It took new Japanese Prime Minister Shinzo Abe seven months to cross the Pacific, but both U.S. and Japanese officials predict a relatively friction-free summit when President Bush hosts the Japanese leader at a private White House dinner tonight and a stay at Camp David tomorrow.
Trade, China and the deal to end North Korea’s nuclear program are among the issues likely to dominate Mr. Abe’s first visit to Washington since taking office in September, but it is the timing of the visit, not the substance, that has raised eyebrows in both countries.
Previous Japanese prime ministers, including Mr. Abe’s flamboyant predecessor Junichiro Koizumi, routinely visited Washington almost immediately after taking power — a symbol of the importance of the U.S. security alliance to Tokyo.
Mr. Abe, by contrast, traveled first to China and South Korea a month after his election, two neighbors and trading partners that had testy ties to the Koizumi government.
Mr. Abe, who came to power with a reputation as a conservative nationalist, told reporters in Tokyo that the belated U.S. trip was a sign of the “maturity” of the bilateral relationship.
“It is no longer an age where we need to make an immediate visit to the United States after the establishment of a new government,” he said.
Still, the trip’s timing was one more symbol of the shifting balance of interests in northeast Asia. Japan’s Finance Ministry announced yesterday that bilateral trade with China for the 12 months ending March 31 surpassed U.S.-Japan trade for the first time since World War II.
A senior Japanese government official, briefing U.S. reporters on background yesterday, noted that Mr. Abe and Mr. Bush had a lengthy meeting on the sidelines of the Asia-Pacific economic summit in Hanoi in November. Mr. Abe, a longtime top Cabinet aide and former foreign minister, also had met Mr. Bush and other top U.S. officials long before becoming prime minister.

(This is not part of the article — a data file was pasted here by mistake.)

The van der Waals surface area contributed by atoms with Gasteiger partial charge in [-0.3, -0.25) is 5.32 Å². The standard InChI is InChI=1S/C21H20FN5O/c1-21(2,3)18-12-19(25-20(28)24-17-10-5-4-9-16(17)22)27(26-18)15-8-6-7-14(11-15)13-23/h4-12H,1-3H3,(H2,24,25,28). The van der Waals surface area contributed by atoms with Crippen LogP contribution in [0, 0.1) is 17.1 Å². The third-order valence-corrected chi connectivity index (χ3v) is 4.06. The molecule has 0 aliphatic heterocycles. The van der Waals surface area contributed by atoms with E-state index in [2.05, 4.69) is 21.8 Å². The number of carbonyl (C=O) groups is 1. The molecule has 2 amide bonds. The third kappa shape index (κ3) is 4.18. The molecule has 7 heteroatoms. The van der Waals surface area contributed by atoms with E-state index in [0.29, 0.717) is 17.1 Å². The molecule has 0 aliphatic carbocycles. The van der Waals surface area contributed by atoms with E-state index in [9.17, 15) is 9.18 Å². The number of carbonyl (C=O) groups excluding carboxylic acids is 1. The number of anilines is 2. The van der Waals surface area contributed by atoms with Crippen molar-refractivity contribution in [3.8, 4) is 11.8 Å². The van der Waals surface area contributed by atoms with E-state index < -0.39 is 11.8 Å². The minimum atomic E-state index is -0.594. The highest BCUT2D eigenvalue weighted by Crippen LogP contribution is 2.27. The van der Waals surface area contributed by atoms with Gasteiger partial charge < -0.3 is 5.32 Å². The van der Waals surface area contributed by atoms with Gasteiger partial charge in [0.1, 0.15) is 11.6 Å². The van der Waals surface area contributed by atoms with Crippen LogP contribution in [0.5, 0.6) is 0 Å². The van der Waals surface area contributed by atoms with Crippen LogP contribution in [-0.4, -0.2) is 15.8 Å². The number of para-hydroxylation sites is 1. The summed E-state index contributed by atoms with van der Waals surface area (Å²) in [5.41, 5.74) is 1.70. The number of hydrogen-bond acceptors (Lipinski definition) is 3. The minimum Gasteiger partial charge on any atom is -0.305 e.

“There was no reason he had to hastily build up a personal relationship with President Bush, because he had already done that,” the official said.
North Korea may prove the most difficult diplomatic issue to finesse, as the United States is pressing for progress on the Feb. 13 six-nation deal to end Pyongyang’s nuclear weapons programs.
But Mr. Abe faces intense political pressure at home over the issue of Japanese nationals abducted and being held by North Korea, and has refused to contribute to aid programs Pyongyang has demanded as one price for its cooperation. The first Japan-North Korea bargaining session last month produced no progress.
Mr. Abe may face questions on a visit to Capitol Hill today over his remarks last month seeming to call into question past Japanese official apologies on the issue of “comfort women” — Korean and other women coerced into sexual slavery by the Japanese military during World War II.
The new prime minister has vowed to boost the country’s defense profile, but the Japanese official said yesterday Mr. Abe did not plan to press Mr. Bush to sell Japan the F-22 Raptor stealth jet. Some in the U.S. government have argued against the sale, fearing it could antagonize China.